Look inside to find your inner child, innocent recipient of the programming. See her pain to be living under a burden of self-denial, self-limitation, self-sabotage, even self-destruction. Ask her what she needs from you now, and give it to her. Understanding, kindness, affection. Speak to your inner child as if you are her ideal all-loving mother. It really is a process of re-parenting yourself—not that your parents didn’t love you, but they may not have known how to show their love in a way you could feel and accept.

I once asked a child psychologist what is the most important thing for a parent to do and he said, “Notice the good!”

How would this play out in your re-parenting of yourself?

What do you notice? Do you focus on the good and reward yourself with kind words and experiences, or do you find fault and tear yourself down?

Pay close attention to how you speak to (and about) your adult self. When something unkind comes up, stop yourself. But please do not berate yourself for your unkind self-talk! That is also unkind. Instead, apologize to yourself, remind yourself you did not deserve that, and promise to be kinder to yourself. It helps to recognize that how you think and speak is habitual, and it takes time and effort to change a habit.

Once you make a habit of thinking and speaking about yourself kindly, you will find it easier to open your heart to yourself. From here you can start taking bigger steps, such as thanking yourself when you do something nice for yourself. This starts to produce a virtuous cycle of positive emotions, like appreciating yourself for how hard you work or how good you are at certain things. Caring enough about yourself to set boundaries that protect your time and energy from people who don’t appreciate you and don’t return the same kind of energy to you that you give to them. Caring enough about yourself to stop lying to yourself about the harmful choices you’ve been making, and to make better decisions for yourself, whether that’s in health or finances or relationships. And then respecting yourself for your new decisions.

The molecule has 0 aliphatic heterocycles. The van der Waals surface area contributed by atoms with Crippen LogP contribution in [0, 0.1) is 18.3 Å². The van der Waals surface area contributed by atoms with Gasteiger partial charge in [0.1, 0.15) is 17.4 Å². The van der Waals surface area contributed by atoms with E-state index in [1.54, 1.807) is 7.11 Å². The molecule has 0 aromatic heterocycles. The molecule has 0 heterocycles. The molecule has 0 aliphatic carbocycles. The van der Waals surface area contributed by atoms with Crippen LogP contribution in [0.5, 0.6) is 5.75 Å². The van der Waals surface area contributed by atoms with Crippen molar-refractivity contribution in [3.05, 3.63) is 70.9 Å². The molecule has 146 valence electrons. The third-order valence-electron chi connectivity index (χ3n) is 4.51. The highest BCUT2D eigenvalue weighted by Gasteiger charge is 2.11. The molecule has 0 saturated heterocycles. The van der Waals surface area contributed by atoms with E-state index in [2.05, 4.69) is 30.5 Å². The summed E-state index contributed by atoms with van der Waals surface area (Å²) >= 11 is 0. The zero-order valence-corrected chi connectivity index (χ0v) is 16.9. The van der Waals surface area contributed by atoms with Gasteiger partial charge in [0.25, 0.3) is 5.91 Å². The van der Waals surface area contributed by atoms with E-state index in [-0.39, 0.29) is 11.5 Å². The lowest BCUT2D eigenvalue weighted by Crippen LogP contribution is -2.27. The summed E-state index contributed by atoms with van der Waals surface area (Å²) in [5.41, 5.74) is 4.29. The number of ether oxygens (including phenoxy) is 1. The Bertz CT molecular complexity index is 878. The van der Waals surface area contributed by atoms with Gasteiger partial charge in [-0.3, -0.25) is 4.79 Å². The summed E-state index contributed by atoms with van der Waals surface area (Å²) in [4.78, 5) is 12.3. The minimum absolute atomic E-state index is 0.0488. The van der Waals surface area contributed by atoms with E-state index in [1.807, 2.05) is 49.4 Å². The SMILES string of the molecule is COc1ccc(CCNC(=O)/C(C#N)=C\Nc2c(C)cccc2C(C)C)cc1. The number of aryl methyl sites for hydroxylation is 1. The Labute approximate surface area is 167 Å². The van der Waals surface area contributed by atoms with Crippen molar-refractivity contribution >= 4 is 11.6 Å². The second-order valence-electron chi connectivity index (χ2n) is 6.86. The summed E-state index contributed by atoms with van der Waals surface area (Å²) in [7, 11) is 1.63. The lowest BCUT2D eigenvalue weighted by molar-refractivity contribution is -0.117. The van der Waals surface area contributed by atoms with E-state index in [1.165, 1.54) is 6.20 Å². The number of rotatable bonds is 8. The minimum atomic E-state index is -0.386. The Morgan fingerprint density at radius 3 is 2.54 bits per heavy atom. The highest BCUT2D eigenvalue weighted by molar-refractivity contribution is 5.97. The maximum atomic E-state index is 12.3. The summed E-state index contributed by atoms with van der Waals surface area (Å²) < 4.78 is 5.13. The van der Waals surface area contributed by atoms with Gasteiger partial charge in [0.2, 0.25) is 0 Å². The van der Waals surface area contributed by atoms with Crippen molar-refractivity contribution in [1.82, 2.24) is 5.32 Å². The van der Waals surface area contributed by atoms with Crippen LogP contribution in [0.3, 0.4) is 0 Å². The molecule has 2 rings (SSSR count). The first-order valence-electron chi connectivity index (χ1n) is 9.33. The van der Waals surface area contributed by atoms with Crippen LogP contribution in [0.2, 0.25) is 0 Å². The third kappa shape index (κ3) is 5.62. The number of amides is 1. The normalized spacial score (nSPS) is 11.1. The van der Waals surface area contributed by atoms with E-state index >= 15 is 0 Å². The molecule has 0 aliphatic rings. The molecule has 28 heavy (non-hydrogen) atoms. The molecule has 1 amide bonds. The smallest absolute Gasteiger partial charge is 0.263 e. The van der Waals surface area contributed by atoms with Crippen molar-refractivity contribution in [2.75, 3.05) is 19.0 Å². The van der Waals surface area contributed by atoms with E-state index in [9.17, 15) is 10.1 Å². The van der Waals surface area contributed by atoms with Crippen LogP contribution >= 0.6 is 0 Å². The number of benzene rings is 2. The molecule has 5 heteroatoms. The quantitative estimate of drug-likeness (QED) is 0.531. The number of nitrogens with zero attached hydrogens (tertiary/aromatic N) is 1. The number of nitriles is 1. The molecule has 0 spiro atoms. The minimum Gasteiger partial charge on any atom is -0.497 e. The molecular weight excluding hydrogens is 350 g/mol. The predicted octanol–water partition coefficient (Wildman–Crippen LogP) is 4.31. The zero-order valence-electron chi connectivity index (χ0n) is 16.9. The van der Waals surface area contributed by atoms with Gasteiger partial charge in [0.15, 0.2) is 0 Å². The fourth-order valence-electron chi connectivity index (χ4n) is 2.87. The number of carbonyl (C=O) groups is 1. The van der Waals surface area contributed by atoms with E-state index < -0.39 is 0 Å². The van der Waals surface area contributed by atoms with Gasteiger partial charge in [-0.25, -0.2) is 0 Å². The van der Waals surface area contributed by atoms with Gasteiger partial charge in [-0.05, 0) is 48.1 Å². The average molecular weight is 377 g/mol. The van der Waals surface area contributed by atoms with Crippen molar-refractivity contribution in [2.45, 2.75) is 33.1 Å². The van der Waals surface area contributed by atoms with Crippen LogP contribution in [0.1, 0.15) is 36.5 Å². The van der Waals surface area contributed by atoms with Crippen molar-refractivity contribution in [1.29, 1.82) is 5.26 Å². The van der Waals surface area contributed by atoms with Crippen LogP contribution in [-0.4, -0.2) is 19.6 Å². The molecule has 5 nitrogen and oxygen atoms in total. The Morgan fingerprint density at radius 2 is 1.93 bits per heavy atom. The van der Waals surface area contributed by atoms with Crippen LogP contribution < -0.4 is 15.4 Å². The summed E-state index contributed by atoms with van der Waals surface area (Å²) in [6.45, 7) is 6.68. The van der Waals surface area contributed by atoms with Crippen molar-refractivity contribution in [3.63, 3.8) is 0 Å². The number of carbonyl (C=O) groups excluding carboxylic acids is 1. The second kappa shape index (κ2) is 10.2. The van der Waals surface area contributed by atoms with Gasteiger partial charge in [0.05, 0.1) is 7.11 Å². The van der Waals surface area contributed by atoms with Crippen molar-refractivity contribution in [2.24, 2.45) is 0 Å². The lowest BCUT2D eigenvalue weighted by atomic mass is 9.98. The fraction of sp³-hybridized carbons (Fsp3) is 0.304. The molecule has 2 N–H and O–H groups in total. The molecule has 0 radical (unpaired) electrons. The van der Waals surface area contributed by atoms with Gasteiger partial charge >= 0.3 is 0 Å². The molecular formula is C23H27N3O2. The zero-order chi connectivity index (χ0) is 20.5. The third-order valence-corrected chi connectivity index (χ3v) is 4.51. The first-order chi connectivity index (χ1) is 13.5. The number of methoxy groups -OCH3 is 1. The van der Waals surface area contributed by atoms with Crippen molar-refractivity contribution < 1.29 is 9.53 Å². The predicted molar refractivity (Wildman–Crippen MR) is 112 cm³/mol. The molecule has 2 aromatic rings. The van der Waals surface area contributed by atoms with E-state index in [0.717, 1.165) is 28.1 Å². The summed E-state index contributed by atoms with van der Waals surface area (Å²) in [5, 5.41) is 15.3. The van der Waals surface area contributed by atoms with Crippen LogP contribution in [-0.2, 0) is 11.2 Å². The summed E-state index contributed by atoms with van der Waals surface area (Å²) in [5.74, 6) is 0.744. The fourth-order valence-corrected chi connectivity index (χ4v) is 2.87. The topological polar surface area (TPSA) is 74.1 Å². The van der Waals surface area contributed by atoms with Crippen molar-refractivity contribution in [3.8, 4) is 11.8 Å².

Do you see how you will start to feel proud of yourself? How shame will release from your being? How your heart will open to loving you?

It is not narcissism, self-indulgence, selfishness or a sense of superiority that leads you to love yourself. It is the recognition that you, like everyone else, are an individual expression of all that is, a divine being, part of the fabric of the universe and deserving of the same care and love as every other part of the fabric of the universe. It is the understanding that you cannot fully express and share the fullness of your divine gifts if you are cutting yourself off at the knees. If you are not there for yourself, you are underpowered and you don’t have much energy to give.

Another key to loving yourself is understanding that love is not just a feeling, it’s an energy that permeates the universe. It’s a frequency you can tune into and embody at a deep level. When you choose to see the world through the lens of love, and let love rather than fear guide how you think, speak and act, you will find that deep love for yourself naturally emerges.

In review: self-compassion, self-forgiveness, self-acceptance, self-respect, self-truthfulness, self-discipline… these are the seeds we plant to grow our self-love garden. Self-appreciation, self-care, self-trust, self-celebration and self-love soon will bloom in glorious profusion. Blessed be!

Reach out to me:

13 views0 comments


bottom of page